Though her journey as a working artist began quite recently, Crissea Grovenor’s life has always been filled with creativity. With a Mother who worked in the theatre, her childhood was grounded in the performance arts, offering her a colourful environment and a deep love of music. As a young child, she used to paint and draw unusual and abstract images using pastels and charcoal, and she studied clarinet with a principal of the West Australian Orchestra. Moving to Perth at fourteen was truly an awakening for Grovenor; driving across the Nullarbor, then living in Cottlesloe, she became attuned to the Australian Landscape, to the sea, to blue skies and to plenty of sun. It was intoxicating and inspired her to write poetry and engage her imagination.
Fascinated by creativity, Grovenor continued to pursue music, poetry and art, though ironically failed Art at the Leaving Certificate as she could not conform to the curriculum! After traveling extensively through Europe, Grovenor returned to Sydney where she worked at Fisher Library in the University Library of Sydney and pursued arts education through various workshops and courses including Silver Smithing with Ernst Pfenninger, a Swiss Master goldsmith and silversmith; and Contemporary Art Weaving with Therese Stacher Meyer. Grovenor exhibited in a mixed exhibition Surrealistic, Abstract and Works of Fantasy at the Garrison Gallery in Rozelle.
Following this time, Grovenor suffered a crisis of confidence, destroying much of her poetry and artwork, and abandoning her creative pursuits. In the subsequent years, Grovenor’s career steered away from the artistic, though her work has always been imbued with an interest in the world around her and a thirst for knowledge. She has worked at the Australian Associated Press as a Senior Services Computer Operator and during that time travelled intensely within Australia. In 2000, she trained as a professional Equine Therapist in Body-work and Cranio Sacral Therapy. She worked with race horses for ten years then in 2008 participation in a three day clinic with Carolyn Resnick in California inspired her to get her own horses and train them with Carolyn Resnick’s Waterhole Method to Liberty Dance.
In March 2013, following a severe bout of illness, Grovenor enrolled in a course with artist, psychotherapist and creativity expert, Noula Diamantopoulos, Unfolding Your Creative Self. Attending this course was the beginning of Grovenor’s emergence as artist and over the course of 2013 and 2014 she threw her energies into further training at Diamantopoulos’ studio, including Cetta Pilati’s Marble Mosaic Direct Method; The Art of Spontaneous Mosaics; Sacred Geometry; Creative Shaman; Painting with Encaustic Wax; Spontaneous Way; Mixed Media Painting; Primitive Sculptures in Clay; and personal development courses, The Happiness Tree and Yoga for your Brain.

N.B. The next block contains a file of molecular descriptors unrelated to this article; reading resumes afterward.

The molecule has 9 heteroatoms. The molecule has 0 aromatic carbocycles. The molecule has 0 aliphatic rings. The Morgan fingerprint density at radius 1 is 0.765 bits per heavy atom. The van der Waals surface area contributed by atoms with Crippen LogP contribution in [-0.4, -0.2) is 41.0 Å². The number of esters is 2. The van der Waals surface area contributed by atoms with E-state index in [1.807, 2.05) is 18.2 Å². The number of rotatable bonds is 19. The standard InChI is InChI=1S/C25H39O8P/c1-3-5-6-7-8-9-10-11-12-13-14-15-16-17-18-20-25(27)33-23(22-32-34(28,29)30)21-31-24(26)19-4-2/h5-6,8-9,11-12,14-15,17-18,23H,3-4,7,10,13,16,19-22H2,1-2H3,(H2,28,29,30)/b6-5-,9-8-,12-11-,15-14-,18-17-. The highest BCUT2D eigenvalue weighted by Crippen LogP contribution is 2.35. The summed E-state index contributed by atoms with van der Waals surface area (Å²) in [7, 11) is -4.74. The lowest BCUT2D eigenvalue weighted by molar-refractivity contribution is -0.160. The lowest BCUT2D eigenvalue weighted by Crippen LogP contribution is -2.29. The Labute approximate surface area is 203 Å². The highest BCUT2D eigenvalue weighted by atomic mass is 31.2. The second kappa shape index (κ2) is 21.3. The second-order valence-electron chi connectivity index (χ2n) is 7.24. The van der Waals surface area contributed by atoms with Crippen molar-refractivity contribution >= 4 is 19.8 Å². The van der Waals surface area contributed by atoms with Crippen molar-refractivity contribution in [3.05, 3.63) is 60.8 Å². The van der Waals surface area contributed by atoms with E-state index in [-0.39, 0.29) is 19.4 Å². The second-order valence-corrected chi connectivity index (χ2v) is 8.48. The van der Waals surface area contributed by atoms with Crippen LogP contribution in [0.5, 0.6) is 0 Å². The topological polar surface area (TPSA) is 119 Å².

Committed to her continued growth as an artist, in the summer of 2014 and 2015, Grovenor attended a 3 day workshop in the Blue Mountains at the Katoomba studio of Audrey Rhoda, exploring oils and a beeswax layering process. Following this she attended a master class with Audrey Rhoda in March 2016.
In 2014, Grovenor received a Certificate of Commendation from The Mosaic Association of Australia and New Zealand for her work entitled “Evolution of Glyph” in the exhibition, Surface Play, then in 2015 her work was featured in The Goddess Within, an exhibition at a local artist studio. She has sold artworks to businesses and private collectors in Sydney and surrounds, and looks forward to building her career and passion for the arts.
The movement towards my art making originates from various sources. Something moves me, a spark sets me alight. It could be a poem, a found object a leaf hanging from a tree by a spider’s thread.
Maybe it is a piece of music, or an intense emotion that provokes me to write a poem or a walk at dusk. Maybe a significant experience from the past resurfaces. I am intrigued where is this idea image or feeling going to take me. I contemplate while sharing territory with my horses as they munch hay. I am in the present observing the natural world and the spark begins to find roots as I delve and ponder.
Then I might do some research on symbolism, or mythology or whatever feels relevant. I make notes and drawings. What has this process and journey revealed? What medium is indicated? I question I always question. Is it a visual landscape or seascape with strong imagery and symbolism? more suited to my collage style or does it want to express itself abstractly in acrylic layers or be extricated from oils and beeswax layering. Is it about colour, or texture or a call for a specific mosaic design. Maybe the possibilities of encaustics and mixed media beckons.
So then comes the departure point, This embodied journey has evoked an ‘intention’ It is a visceral feeling; and a fluid map of possible direction. Now I begin the work and I abandon all thoughts and ideas. And move with the flow and song of the piece as it manifests.